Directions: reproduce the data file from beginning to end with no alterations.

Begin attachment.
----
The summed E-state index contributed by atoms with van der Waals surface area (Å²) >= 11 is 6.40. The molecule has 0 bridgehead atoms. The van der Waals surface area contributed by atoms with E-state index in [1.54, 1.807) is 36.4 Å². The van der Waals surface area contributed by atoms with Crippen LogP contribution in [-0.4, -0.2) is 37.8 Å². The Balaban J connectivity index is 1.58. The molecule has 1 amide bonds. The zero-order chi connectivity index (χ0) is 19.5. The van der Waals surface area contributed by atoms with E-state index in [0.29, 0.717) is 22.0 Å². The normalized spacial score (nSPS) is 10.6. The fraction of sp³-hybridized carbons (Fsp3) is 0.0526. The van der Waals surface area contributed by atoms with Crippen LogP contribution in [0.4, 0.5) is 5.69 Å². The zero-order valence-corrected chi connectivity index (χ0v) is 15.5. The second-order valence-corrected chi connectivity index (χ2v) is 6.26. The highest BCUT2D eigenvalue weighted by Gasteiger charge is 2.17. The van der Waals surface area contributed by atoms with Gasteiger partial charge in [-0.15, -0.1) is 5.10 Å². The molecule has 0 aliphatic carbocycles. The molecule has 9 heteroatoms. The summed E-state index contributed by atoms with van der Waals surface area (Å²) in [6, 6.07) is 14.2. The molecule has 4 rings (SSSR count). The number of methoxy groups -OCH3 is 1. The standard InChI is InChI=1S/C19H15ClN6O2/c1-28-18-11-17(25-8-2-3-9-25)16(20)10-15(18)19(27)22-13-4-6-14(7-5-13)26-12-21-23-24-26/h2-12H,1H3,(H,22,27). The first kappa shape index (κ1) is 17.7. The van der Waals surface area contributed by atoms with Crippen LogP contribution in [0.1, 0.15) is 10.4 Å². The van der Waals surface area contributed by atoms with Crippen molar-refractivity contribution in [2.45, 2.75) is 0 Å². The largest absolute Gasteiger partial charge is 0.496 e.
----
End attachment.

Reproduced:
The summed E-state index contributed by atoms with van der Waals surface area (Å²) >= 11 is 6.40. The molecule has 0 bridgehead atoms. The van der Waals surface area contributed by atoms with E-state index in [1.54, 1.807) is 36.4 Å². The van der Waals surface area contributed by atoms with Crippen LogP contribution in [-0.4, -0.2) is 37.8 Å². The Balaban J connectivity index is 1.58. The molecule has 1 amide bonds. The zero-order chi connectivity index (χ0) is 19.5. The van der Waals surface area contributed by atoms with E-state index in [0.29, 0.717) is 22.0 Å². The normalized spacial score (nSPS) is 10.6. The fraction of sp³-hybridized carbons (Fsp3) is 0.0526. The van der Waals surface area contributed by atoms with Crippen LogP contribution in [0.4, 0.5) is 5.69 Å². The zero-order valence-corrected chi connectivity index (χ0v) is 15.5. The second-order valence-corrected chi connectivity index (χ2v) is 6.26. The highest BCUT2D eigenvalue weighted by Gasteiger charge is 2.17. The van der Waals surface area contributed by atoms with Gasteiger partial charge in [-0.15, -0.1) is 5.10 Å². The molecule has 0 aliphatic carbocycles. The molecule has 9 heteroatoms. The summed E-state index contributed by atoms with van der Waals surface area (Å²) in [6, 6.07) is 14.2. The molecule has 4 rings (SSSR count). The number of methoxy groups -OCH3 is 1. The standard InChI is InChI=1S/C19H15ClN6O2/c1-28-18-11-17(25-8-2-3-9-25)16(20)10-15(18)19(27)22-13-4-6-14(7-5-13)26-12-21-23-24-26/h2-12H,1H3,(H,22,27). The first kappa shape index (κ1) is 17.7. The van der Waals surface area contributed by atoms with Crippen LogP contribution in [0.1, 0.15) is 10.4 Å². The van der Waals surface area contributed by atoms with Crippen molar-refractivity contribution in [2.45, 2.75) is 0 Å². The largest absolute Gasteiger partial charge is 0.496 e.